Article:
There are several Catholic themes in the film that are worthy of attention. For instance, the slow pace of Jan’s life enables him to capture the essence of eternity, as it were. In one of their many conversations they discuss the notion of infinity for those living during the Middle Ages, and further back to the ancient Greeks. Jan complains that infinity is no longer a source of fascination for contemporary man.

In another scene, the two friends are seen walking in a cemetery. They stop and read a tombstone: “I was what you are. I am what you will be. Remember me so that someone might remember you.” This is an illustration of the timeless dictum: tempus fugit; memento mori. Jan seems to have internalised the essence of this eternal truth, while Kawecki is much more concerned with reaping the fruits of a temporal existence. Kawecki calls himself a realist.

Apparently, Jan has come to embrace this form of life after an accident that kept him in hospital for six months. Jan was a mountain climber. There are several references to this time in his life at various points in the film. On several occasions, Jan even glances up at the mountain range in the distance. This innocent look past the frozen fields and into the mountains may also signal a break with his previous life.

Kawecki does not hide the fact that he wants Jan to return to the university, and Jan gives Kawecki a chance to articulate his offer. Yet even though Jan and his family are having financial problems, he shows no interest in returning to university life.

His family, his walks, and what is essentially the quiet life of reflection now rule Jan’s world. His convictions are strong enough that Jan can still enjoy himself driving Kawecki’s Volkswagen, taking a day-trip to the city, and laughing aloud with his family and Kawecki. However, Jan’s contentment is solid, for he does not feel that his life lacks anything that Kawecki can offer him.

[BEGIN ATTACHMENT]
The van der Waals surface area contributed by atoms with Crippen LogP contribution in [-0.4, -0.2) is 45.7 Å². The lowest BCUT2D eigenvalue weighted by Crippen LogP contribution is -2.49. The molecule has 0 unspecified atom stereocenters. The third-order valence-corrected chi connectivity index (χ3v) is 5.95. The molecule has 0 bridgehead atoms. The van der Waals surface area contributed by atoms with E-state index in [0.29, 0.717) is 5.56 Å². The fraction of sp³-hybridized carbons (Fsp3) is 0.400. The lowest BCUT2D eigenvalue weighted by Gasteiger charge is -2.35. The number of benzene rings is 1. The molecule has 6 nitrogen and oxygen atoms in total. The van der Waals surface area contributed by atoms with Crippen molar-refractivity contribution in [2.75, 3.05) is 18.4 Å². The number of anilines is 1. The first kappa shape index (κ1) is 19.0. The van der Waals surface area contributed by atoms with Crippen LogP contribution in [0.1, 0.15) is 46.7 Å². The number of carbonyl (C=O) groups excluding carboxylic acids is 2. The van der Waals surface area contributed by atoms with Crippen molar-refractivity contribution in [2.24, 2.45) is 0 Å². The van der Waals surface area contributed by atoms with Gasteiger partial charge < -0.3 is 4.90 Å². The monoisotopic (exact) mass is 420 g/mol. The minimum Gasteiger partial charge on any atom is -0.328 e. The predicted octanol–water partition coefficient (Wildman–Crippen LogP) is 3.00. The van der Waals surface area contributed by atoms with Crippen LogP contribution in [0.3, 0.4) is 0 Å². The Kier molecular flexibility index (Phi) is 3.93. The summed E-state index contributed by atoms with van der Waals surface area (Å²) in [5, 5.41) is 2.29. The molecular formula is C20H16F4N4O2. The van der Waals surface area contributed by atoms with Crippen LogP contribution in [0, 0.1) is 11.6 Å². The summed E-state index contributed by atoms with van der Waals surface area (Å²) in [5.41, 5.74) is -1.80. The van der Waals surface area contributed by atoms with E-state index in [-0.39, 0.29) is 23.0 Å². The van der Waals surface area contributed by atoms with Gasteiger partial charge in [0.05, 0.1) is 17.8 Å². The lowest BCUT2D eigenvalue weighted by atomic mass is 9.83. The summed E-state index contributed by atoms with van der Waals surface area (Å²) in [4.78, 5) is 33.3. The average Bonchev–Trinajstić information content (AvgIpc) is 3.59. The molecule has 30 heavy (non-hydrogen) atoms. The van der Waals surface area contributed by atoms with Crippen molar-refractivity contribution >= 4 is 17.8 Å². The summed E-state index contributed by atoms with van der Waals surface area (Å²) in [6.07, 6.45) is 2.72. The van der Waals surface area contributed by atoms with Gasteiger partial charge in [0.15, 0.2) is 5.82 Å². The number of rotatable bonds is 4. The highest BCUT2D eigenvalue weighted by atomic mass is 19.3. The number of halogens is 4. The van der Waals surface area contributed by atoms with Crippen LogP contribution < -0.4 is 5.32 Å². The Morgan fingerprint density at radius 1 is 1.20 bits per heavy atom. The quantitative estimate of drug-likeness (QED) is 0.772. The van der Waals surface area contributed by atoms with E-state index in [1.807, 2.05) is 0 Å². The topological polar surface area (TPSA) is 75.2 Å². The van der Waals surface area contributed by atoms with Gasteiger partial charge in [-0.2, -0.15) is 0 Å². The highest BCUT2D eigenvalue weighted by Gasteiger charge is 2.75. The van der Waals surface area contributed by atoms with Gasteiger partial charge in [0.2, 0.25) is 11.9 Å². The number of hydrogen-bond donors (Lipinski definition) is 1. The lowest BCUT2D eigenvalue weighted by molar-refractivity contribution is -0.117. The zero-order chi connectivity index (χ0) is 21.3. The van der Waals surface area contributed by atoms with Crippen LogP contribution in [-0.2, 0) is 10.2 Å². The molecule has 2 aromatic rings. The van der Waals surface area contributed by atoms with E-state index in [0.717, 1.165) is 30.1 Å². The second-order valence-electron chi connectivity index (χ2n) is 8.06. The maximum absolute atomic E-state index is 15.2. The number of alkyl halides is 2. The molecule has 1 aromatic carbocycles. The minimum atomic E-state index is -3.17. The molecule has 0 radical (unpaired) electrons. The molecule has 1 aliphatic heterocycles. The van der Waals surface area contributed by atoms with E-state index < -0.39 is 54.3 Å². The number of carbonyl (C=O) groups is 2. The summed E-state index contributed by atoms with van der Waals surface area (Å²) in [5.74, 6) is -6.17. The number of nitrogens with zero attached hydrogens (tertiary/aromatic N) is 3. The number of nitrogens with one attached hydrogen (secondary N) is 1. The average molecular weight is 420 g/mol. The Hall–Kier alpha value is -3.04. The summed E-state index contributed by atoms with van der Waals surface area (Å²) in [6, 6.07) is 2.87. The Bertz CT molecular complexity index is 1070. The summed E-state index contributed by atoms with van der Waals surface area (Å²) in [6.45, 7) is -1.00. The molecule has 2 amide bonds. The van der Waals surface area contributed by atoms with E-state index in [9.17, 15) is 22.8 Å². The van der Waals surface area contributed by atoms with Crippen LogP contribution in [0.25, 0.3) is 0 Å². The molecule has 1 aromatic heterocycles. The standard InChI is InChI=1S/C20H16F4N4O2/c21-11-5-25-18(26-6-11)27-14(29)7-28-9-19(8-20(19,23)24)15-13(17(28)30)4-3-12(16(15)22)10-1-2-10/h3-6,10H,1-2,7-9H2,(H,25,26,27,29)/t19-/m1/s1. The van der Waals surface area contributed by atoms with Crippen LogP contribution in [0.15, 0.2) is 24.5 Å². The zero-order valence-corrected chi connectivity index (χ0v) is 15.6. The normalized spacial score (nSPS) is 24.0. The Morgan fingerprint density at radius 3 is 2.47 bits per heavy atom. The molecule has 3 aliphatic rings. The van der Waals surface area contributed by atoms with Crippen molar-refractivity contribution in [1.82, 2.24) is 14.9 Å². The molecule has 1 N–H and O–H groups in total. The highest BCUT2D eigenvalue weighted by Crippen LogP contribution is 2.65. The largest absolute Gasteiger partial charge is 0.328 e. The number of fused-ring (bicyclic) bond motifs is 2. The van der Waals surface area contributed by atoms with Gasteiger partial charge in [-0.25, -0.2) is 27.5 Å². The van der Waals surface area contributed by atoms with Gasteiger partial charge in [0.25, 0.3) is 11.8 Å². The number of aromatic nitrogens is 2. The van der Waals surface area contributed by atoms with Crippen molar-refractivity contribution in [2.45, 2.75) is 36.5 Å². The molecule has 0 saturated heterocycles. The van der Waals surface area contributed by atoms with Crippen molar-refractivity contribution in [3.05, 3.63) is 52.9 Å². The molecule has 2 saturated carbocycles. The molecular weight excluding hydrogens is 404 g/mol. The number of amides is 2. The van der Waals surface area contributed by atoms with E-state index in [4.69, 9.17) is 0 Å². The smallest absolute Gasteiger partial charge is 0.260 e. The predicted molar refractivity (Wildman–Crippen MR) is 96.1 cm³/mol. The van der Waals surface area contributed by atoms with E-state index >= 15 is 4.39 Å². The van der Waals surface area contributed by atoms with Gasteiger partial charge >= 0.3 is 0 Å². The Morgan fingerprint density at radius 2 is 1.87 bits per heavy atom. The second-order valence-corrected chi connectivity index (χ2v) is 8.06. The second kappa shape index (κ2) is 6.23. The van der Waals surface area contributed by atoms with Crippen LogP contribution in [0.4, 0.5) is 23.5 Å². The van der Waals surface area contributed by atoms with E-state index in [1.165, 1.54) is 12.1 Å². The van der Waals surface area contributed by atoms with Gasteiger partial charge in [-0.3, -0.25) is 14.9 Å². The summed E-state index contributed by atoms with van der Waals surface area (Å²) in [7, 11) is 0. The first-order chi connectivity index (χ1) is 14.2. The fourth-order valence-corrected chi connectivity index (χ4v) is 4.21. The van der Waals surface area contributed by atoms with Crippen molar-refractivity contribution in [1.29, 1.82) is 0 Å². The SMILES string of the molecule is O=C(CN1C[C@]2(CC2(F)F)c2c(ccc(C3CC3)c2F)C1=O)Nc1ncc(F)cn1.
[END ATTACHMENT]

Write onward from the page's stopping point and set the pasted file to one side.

The Structure of Crystals is a simple film with an uncomplicated plot and straightforward motifs. Absent is the angst and existential torture that we often encounter in Bergman films, for instance. This is rather important because even though the plot of the film is framed by the confinement brought about physical isolation and bitter cold, we never “encounter” the existential and emotional cul-de-sac experienced by the protagonist.

However, the apparent simplicity of this film is deceptive, for once the viewer identifies Jan’s reason for wanting to live as he does, and the meaning that he attributes to his life, do we then understand the source of his spiritual serenity. While Kawecki has to defend himself from accusations of cynicism, Jan remains relaxed and happy. Kawecki admits to Jan that he is divorced and “not the marrying kind”. Jan, on the other hand, is happy with his family life.

The Structure of Crystals is an uplifting, positive movie that appears to be inspired and moved along by the Catholic principles surrounding life and death. Jan is content to witness his children growing up right before his eyes.

Struktura Krysztalu/The Structure of Crystals (1969 Poland 74 mins)

Prod Co: Polish Corporation for Film Production Prod: Krzysztof Zanussi, Joanna Krauze Dir, Scr: Krzystof Zanussi Phot: Stefan Matyjaszkiewicz Ed: Zofia Dwornik Prod Des: Tadeusz Wybult Mus: Wojciech Kilar

Cast: Barbara Wrzesinska, Jan Myslowicz, Andrezej Zarnecki, Wladyslaw Jarema, Adam Debski

About The Author

Dr Pedro Blas Gonzalez is a writer and philosopher who holds a PhD in Philosophy. He has written five books: Human Existence as Radical Reality: Ortega y Gasset’s Philosophy of Subjectivity; Fragments: Essays in Subjectivity, Individuality and Autonomy; Ortega’s The Revolt of the Masses and the Triumph of the New Man; Unamuno: A Lyrical Essay and Dreaming in the Cathedral.